By Keith Coffman
DENVER (Reuters) – A county official who was charged with felony tampering with voting equipment and then lost a bid for the Republican nomination for Colorado’s top election management job has become a fugitive from justice, they show. court records on Thursday.
In a written court order, Mesa County District Judge Matthew Barrett revoked a $25,000 cash bond for Tina Peters, who is the Republican-elected county clerk and recorder, and issued a warrant for her arrest.
Court records show Peters left the state without permission, violating the terms of his bond that allowed his pretrial release from jail in March.
Peters’ attorney, Harvey Steinberg, filed court papers later Thursday to block the arrest warrant. The motion acknowledged that Peters had gone to Las Vegas, Nevada, this week to speak at a sheriff’s conference, but asserted that he did not understand the court-ordered travel restrictions he faced.
In March, a Colorado grand jury indicted Peters on election rigging charges stemming from an alleged violation by Mesa County voting equipment, and he was barred by the Colorado secretary of state from overseeing elections in Colorado’s eastern western county. year.
According to the 10-count indictment, which included counts of criminal impersonation, conspiracy, identity theft and official misconduct, Peters gave unauthorized personnel access to the county’s election computer server.
Two of his deputies were also criminally charged in the case, which drew national attention in part because Peters openly expressed support for former President Donald Trump’s baseless claims that the 2020 presidential election was rigged against him.
Peters has denied any wrongdoing and blamed his legal troubles on his political opponents, including Colorado Secretary of State Jena Griswold, a Democrat.
Undeterred by his impeachment, Peters sought the Republican nomination to challenge Griswold, who is running for re-election in November. But Peters, who was allowed to travel outside of Colorado while she was running for statewide office, lost the Republican primary last month.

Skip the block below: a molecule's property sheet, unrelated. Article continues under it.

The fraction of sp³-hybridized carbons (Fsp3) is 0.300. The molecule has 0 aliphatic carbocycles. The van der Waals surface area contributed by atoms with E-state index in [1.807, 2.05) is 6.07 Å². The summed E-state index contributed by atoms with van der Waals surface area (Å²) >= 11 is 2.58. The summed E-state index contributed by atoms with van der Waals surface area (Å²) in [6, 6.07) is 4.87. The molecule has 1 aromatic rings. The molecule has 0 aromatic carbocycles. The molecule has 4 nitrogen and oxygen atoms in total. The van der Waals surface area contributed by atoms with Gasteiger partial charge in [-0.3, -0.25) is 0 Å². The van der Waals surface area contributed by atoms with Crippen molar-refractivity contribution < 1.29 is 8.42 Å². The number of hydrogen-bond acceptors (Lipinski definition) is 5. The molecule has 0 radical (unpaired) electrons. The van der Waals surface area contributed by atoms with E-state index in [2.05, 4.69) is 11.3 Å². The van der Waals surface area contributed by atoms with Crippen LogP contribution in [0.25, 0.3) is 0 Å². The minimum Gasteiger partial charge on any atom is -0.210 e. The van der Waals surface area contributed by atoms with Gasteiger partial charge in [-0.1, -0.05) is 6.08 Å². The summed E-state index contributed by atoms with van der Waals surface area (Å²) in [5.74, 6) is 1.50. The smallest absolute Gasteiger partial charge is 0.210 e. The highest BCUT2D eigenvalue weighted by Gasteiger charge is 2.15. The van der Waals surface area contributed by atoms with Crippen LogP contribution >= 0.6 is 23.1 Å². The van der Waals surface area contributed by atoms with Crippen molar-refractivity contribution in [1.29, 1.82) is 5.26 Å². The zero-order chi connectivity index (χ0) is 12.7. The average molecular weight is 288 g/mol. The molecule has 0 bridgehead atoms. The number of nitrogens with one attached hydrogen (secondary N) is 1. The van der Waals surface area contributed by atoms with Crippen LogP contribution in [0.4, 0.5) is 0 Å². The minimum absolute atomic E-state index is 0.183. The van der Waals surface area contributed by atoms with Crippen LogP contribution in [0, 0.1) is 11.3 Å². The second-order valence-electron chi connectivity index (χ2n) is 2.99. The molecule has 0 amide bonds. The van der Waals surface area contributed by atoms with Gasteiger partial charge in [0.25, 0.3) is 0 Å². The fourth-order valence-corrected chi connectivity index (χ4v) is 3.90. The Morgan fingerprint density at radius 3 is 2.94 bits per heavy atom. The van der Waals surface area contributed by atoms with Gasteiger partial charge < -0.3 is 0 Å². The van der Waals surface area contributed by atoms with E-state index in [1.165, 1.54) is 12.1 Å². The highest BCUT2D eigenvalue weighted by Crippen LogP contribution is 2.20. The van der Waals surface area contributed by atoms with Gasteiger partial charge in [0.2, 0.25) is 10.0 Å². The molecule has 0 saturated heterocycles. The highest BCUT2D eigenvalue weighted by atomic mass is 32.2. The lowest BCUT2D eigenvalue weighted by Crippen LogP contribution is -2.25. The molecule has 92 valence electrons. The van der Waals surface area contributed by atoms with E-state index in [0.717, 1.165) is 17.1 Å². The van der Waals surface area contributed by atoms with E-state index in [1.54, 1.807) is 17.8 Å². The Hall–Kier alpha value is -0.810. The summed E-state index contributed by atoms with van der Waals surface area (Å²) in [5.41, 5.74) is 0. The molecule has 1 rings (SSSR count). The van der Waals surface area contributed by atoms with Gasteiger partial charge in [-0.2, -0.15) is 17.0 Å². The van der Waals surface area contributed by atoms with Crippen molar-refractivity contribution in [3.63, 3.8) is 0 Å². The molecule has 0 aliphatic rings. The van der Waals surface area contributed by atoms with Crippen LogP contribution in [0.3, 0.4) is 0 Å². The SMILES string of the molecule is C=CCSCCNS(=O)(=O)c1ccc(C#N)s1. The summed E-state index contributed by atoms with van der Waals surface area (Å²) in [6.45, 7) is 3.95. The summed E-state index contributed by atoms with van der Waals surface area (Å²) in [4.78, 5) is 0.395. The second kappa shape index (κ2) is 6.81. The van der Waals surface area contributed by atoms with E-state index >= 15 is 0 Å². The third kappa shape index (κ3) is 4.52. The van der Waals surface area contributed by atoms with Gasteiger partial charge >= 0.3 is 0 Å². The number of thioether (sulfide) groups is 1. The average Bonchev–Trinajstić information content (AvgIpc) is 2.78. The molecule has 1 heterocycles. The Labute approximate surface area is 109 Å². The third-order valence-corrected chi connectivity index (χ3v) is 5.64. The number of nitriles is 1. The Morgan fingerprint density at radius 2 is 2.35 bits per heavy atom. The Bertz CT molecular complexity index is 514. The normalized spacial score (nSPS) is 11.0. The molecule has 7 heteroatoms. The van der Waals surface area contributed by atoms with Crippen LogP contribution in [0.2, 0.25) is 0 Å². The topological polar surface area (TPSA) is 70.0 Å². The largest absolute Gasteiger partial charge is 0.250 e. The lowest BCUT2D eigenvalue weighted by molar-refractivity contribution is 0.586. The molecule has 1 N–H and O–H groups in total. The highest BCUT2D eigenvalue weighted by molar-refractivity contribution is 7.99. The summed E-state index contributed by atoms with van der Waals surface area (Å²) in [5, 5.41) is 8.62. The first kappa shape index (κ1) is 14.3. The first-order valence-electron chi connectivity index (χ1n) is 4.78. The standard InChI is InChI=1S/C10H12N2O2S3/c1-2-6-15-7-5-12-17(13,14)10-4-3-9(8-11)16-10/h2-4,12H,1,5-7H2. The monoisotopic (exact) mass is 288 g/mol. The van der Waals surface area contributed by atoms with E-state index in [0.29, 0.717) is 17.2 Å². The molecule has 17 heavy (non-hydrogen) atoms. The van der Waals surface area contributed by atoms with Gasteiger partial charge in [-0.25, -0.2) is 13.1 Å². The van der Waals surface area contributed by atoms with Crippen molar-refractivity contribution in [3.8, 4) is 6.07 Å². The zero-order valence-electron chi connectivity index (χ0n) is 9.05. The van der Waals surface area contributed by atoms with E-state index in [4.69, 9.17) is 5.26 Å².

Investigators learned that Peters had filed a document with Griswold’s office this week, requesting a recount of the primary election, and that it was notarized in Las Vegas. That revelation prompted Mesa County District Attorney Daniel Rubinstein to file a motion to revoke Peters’ bond.
“Ms. Peters is less motivated to appear in court now that she is no longer a candidate,” Rubinstein wrote. “Furthermore, she has shown through her journey before the election that she has the means to flee if she wants to.”
Peter’s defense attorney denied that she was a flight risk, arguing that he believed she still had permission to travel out of state 72 hours in advance, as she did during her election campaign, and that failing to provide such notice before going to Las Vegas was careless.
Peters was in Las Vegas on July 12 to speak at a symposium on voter fraud organized by the Constitutional Sheriffs and Police Officers Association, a conservative group of local elected police officials and their allies.
The criminal investigation of Peters was opened last year after images of Mesa County election team passwords surfaced on a right-wing blog.
The alleged computer breach was identified during a software update in 2021 and did not involve any actual election or election irregularity, authorities said.
(Reporting by Keith Coffman in Denver; Editing by Steve Gorman and Daniel Wallis)